> Speaking for myself, the only "competitive" target I care about is
    > achieving Super Randonneur status - and that's only because I want to
    > ride PBP next year. Sure, I could cheat my way round a 600 (quite
    > easily, I expect) but that wouldn't really be very helpful as training
    > for a 1200k ride that AIUI is quite well policed to prevent cheating...


    I think you need to achieve SR status in the PBP year itself, so an SR
    this year won't help, apart from building up a large distance base of
    course.

    --
    Dave...
     
  8. MartinM

    MartinM Guest

    Dave Kahn wrote:
    > davek wrote:
    >
    > > Speaking for myself, the only "competitive" target I care about is
    > > achieving Super Randonneur status - and that's only because I want to
    > > ride PBP next year. Sure, I could cheat my way round a 600 (quite
    > > easily, I expect) but that wouldn't really be very helpful as training
    > > for a 1200k ride that AIUI is quite well policed to prevent cheating...

    >
    > I think you need to achieve SR status in the PBP year itself, so an SR
    > this year won't help,


    this is true but an SR is an enormous boost to one's self-esteem; I
    woke up the day after a 600 to think "could I do the whole thing
    again"? and that convinced me to try for PBP. Of course how I may feel
    about it 4 years later is a DKOF. There is the rumour that an SR in 2
    consecutive SRs may be required for PBP; but so far that is just a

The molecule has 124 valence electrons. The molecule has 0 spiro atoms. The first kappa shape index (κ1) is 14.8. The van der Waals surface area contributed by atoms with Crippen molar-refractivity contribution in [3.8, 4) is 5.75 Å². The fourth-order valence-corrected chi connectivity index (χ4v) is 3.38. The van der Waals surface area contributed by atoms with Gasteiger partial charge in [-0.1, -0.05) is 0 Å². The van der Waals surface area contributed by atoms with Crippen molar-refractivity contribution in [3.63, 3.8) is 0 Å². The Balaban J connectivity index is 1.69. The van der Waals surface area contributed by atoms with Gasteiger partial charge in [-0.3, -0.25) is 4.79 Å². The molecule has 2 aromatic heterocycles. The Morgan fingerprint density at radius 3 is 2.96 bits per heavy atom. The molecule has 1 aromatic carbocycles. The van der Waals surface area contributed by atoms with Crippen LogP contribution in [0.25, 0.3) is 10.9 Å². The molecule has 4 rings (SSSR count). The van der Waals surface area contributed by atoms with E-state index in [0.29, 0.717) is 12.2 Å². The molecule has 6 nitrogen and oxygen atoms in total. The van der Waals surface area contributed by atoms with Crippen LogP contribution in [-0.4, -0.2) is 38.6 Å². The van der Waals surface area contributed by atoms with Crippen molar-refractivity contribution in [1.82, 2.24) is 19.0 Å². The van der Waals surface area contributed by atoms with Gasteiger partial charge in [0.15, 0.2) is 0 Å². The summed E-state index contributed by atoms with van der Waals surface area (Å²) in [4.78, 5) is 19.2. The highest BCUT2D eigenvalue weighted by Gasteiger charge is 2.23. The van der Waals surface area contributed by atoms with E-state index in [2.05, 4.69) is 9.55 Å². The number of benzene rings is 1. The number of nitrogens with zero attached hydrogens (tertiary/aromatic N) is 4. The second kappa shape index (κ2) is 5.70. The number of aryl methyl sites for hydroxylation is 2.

rumour, much like the 1000k qualifier.
     
  9. MSeries

    MSeries Guest

    Dave Kahn wrote:
    > MartinM wrote:
    >
    > > apparently secret controls are now forbidden (all to do with not being
    > > able to force riders down a narrow dark peaceful lane when there is a
    > > perfectly safe 3 lane highway they could use)

    >
    > Are you sure about that? I seem to remember having encountered one or
    > two during the year. There were also supposed to be two secret controls
    > on LEL but they did not actually materialise. In your position I would
    > definitely check this out.
    >
    > --
    > Dave...


    Supposed to be two secret controls on LEL ? I know our Brevet cards had
    a space for them but did you hear that there were going to be any ?
    IWMU that secret controls might or might not happen at any point.
    During a recent 200 our route sheet directed us to a place called
    'Secret Bunker' my companion thought that it was the direction to the
    secret control !!!
     
  10. MartinM

    MartinM Guest

    Dave Kahn wrote:
    > MartinM wrote:
    >
    > > apparently secret controls are now forbidden (all to do with not being
    > > able to force riders down a narrow dark peaceful lane when there is a
    > > perfectly safe 3 lane highway they could use)

    >
    > Are you sure about that?


    no; another organiser told me, but no mention was made of using or
    threatening one to keep riders on my route (as that would be the
    easiest thing) I did use a secret food control last year!